Migrant Returns from Yemen Postponed as Displacement Increases due to Hudaydah Offensive
Sana’a – Due to the ongoing offensive, IOM, the UN Migration Agency, has been forced to postpone its voluntary humanitarian return assistance to migrants stranded in Hudaydah until further notice. The same military operations have, so far, caused 5,775 Yemenis to flee their homes in the Hudaydah area since it began last Wednesday (13/06) – this figure is set to increase over the coming days.
“A few weeks ago, it was almost unimaginable that the situation in Yemen – already the world’s worst humanitarian crisis – could have deteriorated even further to the extent that the military offensive on Hudaydah has caused,” said Sarat Dash, IOM Yemen Chief of Mission. “We call on all parties to the conflict to show respect for human life, whether they be Yemeni nationals or a migrant caught in the conflict,” he added.
Last Thursday (14/06), IOM cancelled a voluntary humanitarian return operation that would have helped over 200 migrants get home from the warzone via Hudaydah port. In addition, an unknown number, but estimated to be in the thousands, of migrants are stranded in or near the frontlines. Following heavy shelling and air strikes near IOM’s Migrant Response Point (MRP) in Hudaydah, 22 migrants were immediately evacuated to Sana’a, where they are currently housed with foster families. They have been traumatized by the experience and IOM counsellors are working closely with them.
In 2017, IOM helped 2,860 migrants return home from Yemen, of whom 746 migrants were voluntary returnees through Hudaydah port – the majority of whom were Ethiopian migrants but others included Sri Lankans, Indians, Nigerians and Pakistani migrants. So far in 2018, IOM has assisted over 430 migrants with return assistance via Hudaydah port. It is unknown how many migrants live or are transiting through Yemen but IOM estimates that approximately 100,000 entered the country in 2017, mostly en route to the Gulf countries.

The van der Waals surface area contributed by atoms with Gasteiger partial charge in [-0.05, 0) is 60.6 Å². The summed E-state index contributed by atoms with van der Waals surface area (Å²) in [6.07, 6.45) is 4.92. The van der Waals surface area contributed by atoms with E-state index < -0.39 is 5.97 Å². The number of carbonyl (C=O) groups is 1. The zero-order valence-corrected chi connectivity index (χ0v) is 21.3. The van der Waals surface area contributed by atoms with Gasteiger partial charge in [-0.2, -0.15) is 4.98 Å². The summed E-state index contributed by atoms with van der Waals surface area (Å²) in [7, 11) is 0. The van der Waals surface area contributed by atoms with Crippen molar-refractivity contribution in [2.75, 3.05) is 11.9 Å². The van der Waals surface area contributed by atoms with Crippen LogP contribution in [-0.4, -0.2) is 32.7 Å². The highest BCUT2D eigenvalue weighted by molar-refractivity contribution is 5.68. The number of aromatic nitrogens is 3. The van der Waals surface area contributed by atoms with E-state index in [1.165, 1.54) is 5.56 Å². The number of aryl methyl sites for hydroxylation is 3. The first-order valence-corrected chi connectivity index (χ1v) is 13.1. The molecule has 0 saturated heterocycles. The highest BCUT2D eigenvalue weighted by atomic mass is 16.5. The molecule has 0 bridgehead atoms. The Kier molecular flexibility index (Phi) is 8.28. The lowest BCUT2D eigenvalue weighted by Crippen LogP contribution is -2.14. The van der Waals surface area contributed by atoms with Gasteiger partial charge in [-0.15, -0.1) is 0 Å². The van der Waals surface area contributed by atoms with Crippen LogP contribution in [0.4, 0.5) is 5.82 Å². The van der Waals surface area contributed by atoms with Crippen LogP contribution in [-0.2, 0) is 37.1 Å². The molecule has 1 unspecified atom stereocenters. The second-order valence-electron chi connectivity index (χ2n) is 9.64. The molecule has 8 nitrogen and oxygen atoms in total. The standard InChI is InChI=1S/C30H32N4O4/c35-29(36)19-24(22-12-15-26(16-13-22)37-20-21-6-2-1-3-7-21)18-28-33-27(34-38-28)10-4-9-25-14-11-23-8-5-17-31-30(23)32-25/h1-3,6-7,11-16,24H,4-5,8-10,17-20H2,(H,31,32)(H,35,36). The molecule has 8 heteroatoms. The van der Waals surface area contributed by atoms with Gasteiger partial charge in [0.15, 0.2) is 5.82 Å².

"Voluntary humanitarian return is a lifeline for many migrants, who become stranded in Yemen, without it migrants are forced to spend longer in a warzone putting their lives at great risk and causing undue distress to people, who have typically already suffered enormously," said Dash.
The rising displacement caused by the offensive is in addition to the over 89,000, who were already displaced in the Governorate prior to the current military offensive. Humanitarian partners are preparing a response for 60,000 internally displaced households (approximately 420,000 individuals) through 12 Humanitarian Service Points and Transit Sites – this includes new and old displacements.
Due to the increasing displacement, IOM's Migrant Response Point (MRP) has become a centre, not only for comprehensive support to vulnerable migrants, but for humanitarian assistance to internally displaced Yemenis – the largest of its kind in the area at the moment. So far, IOM and partners have provided food, cash assistance, transport, health care and psychosocial support from the MRP to nearly a thousand individuals.
“Many displaced people I have met are extremely distressed from being caught in the offensive and most, who arrive at the MRP, are extremely hungry, having often gone without meals for days,” said Alisher Makhkamov, who is overseeing IOM’s operations in Hudaydah as part of an inter-agency team, which includes representatives from UNICEF, UNHCR, WFP, WHO and IOM.
In addition to four medical staff that IOM has provided to three health care facilities in Hudaydah, IOM deployed a mobile medical team in an ambulance and staffed with one doctor and three nurses to Hudaydah to meet the emergency healthcare needs of affected populations. A second mobile health team and five ambulances will be deployed in the coming days.
“The safety of our staff is paramount, and we urge the parties to the conflict to create a space for humanitarians to operation safely, ensuring that they have access to the populations that they are putting their lives on the line to assist,” said Dash.